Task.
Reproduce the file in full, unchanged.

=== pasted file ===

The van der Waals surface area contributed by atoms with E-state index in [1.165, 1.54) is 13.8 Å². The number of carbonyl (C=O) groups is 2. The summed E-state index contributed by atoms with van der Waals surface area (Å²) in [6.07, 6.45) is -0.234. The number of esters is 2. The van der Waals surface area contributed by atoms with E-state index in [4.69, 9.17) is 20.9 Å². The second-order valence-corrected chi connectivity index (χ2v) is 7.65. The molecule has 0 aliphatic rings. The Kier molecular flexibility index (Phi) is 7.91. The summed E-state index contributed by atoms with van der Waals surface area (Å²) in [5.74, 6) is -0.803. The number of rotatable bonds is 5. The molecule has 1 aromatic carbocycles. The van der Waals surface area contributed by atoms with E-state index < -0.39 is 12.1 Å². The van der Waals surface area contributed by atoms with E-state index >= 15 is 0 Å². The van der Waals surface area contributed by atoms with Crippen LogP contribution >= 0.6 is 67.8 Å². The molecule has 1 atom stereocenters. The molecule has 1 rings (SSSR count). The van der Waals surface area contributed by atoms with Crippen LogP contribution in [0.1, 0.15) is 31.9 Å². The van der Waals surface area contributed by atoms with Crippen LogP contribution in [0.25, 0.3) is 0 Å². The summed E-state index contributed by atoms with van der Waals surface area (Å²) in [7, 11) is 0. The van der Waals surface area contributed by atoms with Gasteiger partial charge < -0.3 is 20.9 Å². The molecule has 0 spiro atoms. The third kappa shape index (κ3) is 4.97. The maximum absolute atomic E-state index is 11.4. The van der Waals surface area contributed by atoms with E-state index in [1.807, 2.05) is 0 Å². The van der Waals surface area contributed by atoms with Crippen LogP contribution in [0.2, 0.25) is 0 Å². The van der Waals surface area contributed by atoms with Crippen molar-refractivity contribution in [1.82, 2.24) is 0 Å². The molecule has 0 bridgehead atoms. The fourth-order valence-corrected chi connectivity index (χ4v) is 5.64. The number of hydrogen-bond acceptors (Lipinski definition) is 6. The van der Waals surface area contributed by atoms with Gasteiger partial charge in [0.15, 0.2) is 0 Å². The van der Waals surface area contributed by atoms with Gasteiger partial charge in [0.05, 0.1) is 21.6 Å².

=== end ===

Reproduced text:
The van der Waals surface area contributed by atoms with E-state index in [1.165, 1.54) is 13.8 Å². The number of carbonyl (C=O) groups is 2. The summed E-state index contributed by atoms with van der Waals surface area (Å²) in [6.07, 6.45) is -0.234. The number of esters is 2. The van der Waals surface area contributed by atoms with E-state index in [4.69, 9.17) is 20.9 Å². The second-order valence-corrected chi connectivity index (χ2v) is 7.65. The molecule has 0 aliphatic rings. The Kier molecular flexibility index (Phi) is 7.91. The summed E-state index contributed by atoms with van der Waals surface area (Å²) in [5.74, 6) is -0.803. The number of rotatable bonds is 5. The molecule has 1 aromatic carbocycles. The van der Waals surface area contributed by atoms with E-state index < -0.39 is 12.1 Å². The van der Waals surface area contributed by atoms with E-state index >= 15 is 0 Å². The van der Waals surface area contributed by atoms with Crippen LogP contribution >= 0.6 is 67.8 Å². The molecule has 1 atom stereocenters. The molecule has 1 rings (SSSR count). The van der Waals surface area contributed by atoms with Crippen LogP contribution in [0.1, 0.15) is 31.9 Å². The van der Waals surface area contributed by atoms with Crippen LogP contribution in [0.25, 0.3) is 0 Å². The summed E-state index contributed by atoms with van der Waals surface area (Å²) in [7, 11) is 0. The van der Waals surface area contributed by atoms with Gasteiger partial charge < -0.3 is 20.9 Å². The molecule has 0 spiro atoms. The third kappa shape index (κ3) is 4.97. The maximum absolute atomic E-state index is 11.4. The van der Waals surface area contributed by atoms with E-state index in [1.807, 2.05) is 0 Å². The van der Waals surface area contributed by atoms with Crippen LogP contribution in [0.2, 0.25) is 0 Å². The van der Waals surface area contributed by atoms with Crippen molar-refractivity contribution in [1.82, 2.24) is 0 Å². The molecule has 0 bridgehead atoms. The fourth-order valence-corrected chi connectivity index (χ4v) is 5.64. The number of hydrogen-bond acceptors (Lipinski definition) is 6. The van der Waals surface area contributed by atoms with Gasteiger partial charge in [0.15, 0.2) is 0 Å². The van der Waals surface area contributed by atoms with Gasteiger partial charge in [0.05, 0.1) is 21.6 Å².